Archive for the ‘A Thousand Words’ Category
I did the following interview with my daughter, Cecile.
JM: Why did you become a vegetarian?
CM: Because I love animals and I don’t like how they kill them for food.
JM: What do your friends think about you being vegetarian?
CM: Sometimes they ask why I became a vegetarian, but one of my friends is a vegan so . . . she gets it. But some of my other friends don’t really get it.
JM: When they don’t get it what do you say to them?
CM: I say that they hurt animals for food and they kill them and, like you, I don’t think they should kill animals if they don’t have to.
JM: What are the biggest challenges you face as a vegetarian? Or, are there big challenges you face?
CM: Not really.
JM: What’s a typical lunch look like for you?
CM: A chocolate almond butter sandwich, orange slices, blackberries, and mango; sometimes Tofurky slices.
JM: If you were stranded on an island and could have only one thing to eat . . .
Fruit. Because that’s what they would have on an island.
A wave of accessible vegan literature is currently crashing upon us. This is good. Over the last few months I’ve had the pleasure of reading advance copies of three impending (and maybe just recently published) volumes and one book that’s been out for about a year. Not only do these projects complement each other brilliantly, but they each stand on their own as a remarkable analysis in a league of its own. The cause of veganism, because of these projects, is being deeply enriched. It’s hard to me to think of another time when, in such a concentrated moment, so many important volumes on animal rights came down the literary pike.
I will, over the course of the year, dedicate space to full length reviews of each volume (if anyone want to take a shot, I’m always eager to assign reviews). For now, just a mention and a quick sketch. Will Anderson’s This is Hope (which I’m still reading) is the most sophisticated and beautifully written blend of ecology and vegan ethics that I’ve ever read. Will’s vision is broad, and it puts prevalent models of environmentalism to shame. Hope Bohanec’s The Ultimate Betrayal is a piercing look into the moral schizophrenia that underscores the practice of so called “humane farming.” She does an especially fine job of highlighting the depravity involved in cultivating the friendship of an animal you eventually plan to exploit. Sherry Colb’s Mind if I Order the Cheeseburger? offers an extended and fiercely intelligent answer to virtually every objection to veganism that a vegan has had to face. You will be amazed not only by Colb’s ability to anticipate your questions, but to cover them with great insight and wit. Mark Hawthorne’s Bleating Hearts is the most comprehensive single compendium of animal exploitation that exists. Here at EP we tend to approach ethics through considering what’s on the end of our forks. Hawthorne forces us to expand that vision in ways even experienced ethical vegans will find informative and alarming.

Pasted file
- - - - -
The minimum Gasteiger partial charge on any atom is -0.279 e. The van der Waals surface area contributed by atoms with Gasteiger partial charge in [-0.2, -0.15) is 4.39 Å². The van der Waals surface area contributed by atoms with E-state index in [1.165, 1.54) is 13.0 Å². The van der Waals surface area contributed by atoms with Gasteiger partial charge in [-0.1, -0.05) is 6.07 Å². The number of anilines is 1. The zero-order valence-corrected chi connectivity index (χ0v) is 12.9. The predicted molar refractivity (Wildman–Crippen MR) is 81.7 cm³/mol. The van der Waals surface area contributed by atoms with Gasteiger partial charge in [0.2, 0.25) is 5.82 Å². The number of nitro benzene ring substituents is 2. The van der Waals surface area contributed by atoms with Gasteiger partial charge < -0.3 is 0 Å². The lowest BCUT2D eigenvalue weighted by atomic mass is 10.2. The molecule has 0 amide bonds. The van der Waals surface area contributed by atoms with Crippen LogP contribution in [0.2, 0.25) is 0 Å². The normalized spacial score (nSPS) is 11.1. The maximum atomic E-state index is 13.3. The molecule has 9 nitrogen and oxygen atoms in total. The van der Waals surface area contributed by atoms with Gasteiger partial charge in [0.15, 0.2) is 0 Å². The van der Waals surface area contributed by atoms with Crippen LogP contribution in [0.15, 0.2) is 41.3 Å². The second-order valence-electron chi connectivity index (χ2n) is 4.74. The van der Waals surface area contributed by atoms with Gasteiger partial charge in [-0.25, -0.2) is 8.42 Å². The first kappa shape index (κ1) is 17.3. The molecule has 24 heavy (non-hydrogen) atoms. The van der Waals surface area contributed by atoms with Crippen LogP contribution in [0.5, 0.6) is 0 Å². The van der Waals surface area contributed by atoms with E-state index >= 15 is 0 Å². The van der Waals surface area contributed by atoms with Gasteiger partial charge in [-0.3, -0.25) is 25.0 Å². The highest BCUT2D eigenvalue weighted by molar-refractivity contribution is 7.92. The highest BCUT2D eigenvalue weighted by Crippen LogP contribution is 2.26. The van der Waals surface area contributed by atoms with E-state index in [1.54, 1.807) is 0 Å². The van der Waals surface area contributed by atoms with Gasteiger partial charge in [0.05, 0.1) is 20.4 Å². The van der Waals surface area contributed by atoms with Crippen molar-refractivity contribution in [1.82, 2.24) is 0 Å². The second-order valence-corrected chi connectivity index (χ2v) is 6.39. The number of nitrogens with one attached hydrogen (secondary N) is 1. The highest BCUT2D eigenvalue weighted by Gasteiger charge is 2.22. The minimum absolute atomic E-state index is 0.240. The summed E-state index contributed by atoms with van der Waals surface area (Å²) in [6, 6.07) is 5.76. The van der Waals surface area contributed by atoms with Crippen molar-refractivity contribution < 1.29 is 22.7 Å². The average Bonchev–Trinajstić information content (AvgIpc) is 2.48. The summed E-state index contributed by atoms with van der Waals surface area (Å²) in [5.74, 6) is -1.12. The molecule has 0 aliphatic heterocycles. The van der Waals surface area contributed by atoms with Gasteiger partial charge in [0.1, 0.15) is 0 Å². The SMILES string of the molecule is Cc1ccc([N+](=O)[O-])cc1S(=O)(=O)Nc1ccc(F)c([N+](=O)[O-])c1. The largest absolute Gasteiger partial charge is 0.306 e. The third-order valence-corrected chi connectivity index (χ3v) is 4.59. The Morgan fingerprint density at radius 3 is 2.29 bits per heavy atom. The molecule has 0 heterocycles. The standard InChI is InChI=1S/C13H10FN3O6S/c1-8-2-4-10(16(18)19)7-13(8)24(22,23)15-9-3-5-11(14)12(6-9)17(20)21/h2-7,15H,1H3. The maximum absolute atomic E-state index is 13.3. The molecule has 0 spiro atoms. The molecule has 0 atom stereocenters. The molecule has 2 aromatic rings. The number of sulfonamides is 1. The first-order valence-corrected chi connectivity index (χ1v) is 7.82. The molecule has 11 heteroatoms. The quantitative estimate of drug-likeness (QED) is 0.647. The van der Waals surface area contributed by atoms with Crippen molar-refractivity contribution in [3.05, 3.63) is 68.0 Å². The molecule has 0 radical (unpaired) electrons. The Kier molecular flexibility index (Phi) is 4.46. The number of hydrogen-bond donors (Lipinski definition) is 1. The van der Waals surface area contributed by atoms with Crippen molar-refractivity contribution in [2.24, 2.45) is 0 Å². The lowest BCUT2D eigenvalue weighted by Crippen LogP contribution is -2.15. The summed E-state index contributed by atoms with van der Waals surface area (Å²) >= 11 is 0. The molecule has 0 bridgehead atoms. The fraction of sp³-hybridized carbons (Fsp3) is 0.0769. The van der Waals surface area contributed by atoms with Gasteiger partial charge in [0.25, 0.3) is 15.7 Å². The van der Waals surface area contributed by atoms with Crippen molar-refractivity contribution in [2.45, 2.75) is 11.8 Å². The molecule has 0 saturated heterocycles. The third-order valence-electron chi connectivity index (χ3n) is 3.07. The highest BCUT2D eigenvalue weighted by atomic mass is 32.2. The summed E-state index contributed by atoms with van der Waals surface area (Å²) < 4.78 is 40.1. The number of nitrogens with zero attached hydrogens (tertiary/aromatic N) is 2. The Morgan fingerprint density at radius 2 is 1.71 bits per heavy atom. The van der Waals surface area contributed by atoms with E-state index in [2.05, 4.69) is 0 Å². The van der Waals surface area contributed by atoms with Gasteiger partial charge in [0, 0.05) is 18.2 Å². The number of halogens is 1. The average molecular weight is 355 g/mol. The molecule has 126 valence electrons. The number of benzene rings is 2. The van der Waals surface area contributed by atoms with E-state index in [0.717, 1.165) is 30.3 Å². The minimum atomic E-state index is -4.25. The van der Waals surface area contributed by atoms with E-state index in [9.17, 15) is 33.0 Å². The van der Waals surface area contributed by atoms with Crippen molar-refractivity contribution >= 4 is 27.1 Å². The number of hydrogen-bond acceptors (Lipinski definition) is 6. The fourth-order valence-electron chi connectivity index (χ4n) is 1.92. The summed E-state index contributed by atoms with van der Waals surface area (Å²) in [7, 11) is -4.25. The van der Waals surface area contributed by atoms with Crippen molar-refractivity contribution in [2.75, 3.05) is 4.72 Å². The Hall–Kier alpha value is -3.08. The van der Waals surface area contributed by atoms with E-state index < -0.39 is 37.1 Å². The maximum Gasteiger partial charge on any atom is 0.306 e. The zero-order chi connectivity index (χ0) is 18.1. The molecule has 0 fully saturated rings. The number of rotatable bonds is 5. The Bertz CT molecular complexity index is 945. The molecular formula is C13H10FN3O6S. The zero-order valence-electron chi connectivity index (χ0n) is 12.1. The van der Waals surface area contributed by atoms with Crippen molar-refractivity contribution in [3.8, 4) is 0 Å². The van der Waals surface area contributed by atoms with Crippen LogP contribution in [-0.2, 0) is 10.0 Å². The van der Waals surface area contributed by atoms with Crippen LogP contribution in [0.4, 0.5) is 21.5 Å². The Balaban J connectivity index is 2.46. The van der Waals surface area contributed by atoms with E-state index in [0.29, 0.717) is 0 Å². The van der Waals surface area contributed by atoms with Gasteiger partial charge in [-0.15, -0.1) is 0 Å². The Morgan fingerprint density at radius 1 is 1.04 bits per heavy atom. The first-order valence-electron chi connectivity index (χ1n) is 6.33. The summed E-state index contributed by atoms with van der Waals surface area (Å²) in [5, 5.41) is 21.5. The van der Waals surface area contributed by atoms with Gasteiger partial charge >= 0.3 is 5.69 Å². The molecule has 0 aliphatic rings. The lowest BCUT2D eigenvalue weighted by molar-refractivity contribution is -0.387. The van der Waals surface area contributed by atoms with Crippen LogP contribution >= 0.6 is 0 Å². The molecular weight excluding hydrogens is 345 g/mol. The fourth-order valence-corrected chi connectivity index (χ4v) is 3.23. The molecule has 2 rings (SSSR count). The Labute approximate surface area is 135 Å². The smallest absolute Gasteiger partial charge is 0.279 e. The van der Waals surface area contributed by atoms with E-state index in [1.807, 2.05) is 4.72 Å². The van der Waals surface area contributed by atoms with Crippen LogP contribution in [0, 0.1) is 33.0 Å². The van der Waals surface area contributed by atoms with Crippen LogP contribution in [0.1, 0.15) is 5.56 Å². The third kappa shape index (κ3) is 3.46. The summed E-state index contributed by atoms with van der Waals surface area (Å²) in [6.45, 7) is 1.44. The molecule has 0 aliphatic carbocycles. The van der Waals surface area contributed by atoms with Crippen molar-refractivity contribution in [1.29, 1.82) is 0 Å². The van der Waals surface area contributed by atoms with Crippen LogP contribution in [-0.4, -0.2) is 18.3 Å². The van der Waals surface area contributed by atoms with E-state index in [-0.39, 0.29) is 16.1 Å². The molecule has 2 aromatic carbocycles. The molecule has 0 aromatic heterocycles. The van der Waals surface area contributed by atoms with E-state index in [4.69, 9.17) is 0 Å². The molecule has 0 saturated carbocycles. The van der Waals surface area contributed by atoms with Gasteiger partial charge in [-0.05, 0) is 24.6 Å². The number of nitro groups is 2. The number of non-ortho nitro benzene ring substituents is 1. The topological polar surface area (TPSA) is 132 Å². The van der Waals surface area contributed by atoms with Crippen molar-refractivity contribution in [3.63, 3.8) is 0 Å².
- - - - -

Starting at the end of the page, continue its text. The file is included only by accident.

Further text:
We need these books to not only do well on their own (read: buy them) but we also need others to know about them. One of my projects this summer is to find a mainstream media outlet to let me do a multi-book review in an effort to recalibrate where veganism is in 2013. If these books are any indication, it’s a star that is rising.
The letter that follows came to Eating Plants the other day. It arrived in response to my April 10th coverage of Wagner Farm: http://james-mcwilliams.com/?p=3615. I initially chose not to post the comment—in part to save the writer, who was clear about her identity, from herself and, in part, because it is not intended to promote productive dialogue. I am, however, posting now without attribution (which, I know, goes against my normal push for complete identification). I am doing so for a specific reason: I would like to send this person a set of measured responses from my readers. Be forewarned: the letter is rude and, at times, out of line. However, the writer makes several assumptions that reflect common beliefs among many consumers who think they are morally justified to eat animals. There is, I realize, likely no way that what we say here will sway this person from her immediate and passionately held set of beliefs. However, we all know how time has a way of sending us back to earlier experiences and reinterpreting them, providing an opportunity for latter-day enlightenment. So, thanks, and, again, be as measured as you can. -jm
This is the stupidest thing I’ve ever read. PLEASE PLEASE go find a real cause to write about. Your obvious lack of any knowledge on this topic is embarrassing. You don’t even have the pig’s names right. If you’re so concerned about their welfare, don’t you think you should at least get the names right? And do you have any evidence, any at all, that those two pigs are being served at Baconfest? I didn’t think so. This goes to you too, Debby [Rubinstein, head of a local organization that wants to rescue the pigs]. You really should give it a rest. The more you say the more ridiculous you sound.
[The following quotes are all from Debby Rubinstein, followed by the reader's responses.]
“I don’t believe in slaughtering animals for food but I accept that others do. Acceptance of others beliefs and mutual respect is critical if we’re going to have a dialogue about issues that we all feel strongly about. My hope is that Wagner farm will show some good will towards the vegan members of their community by selling animals to the rescue.”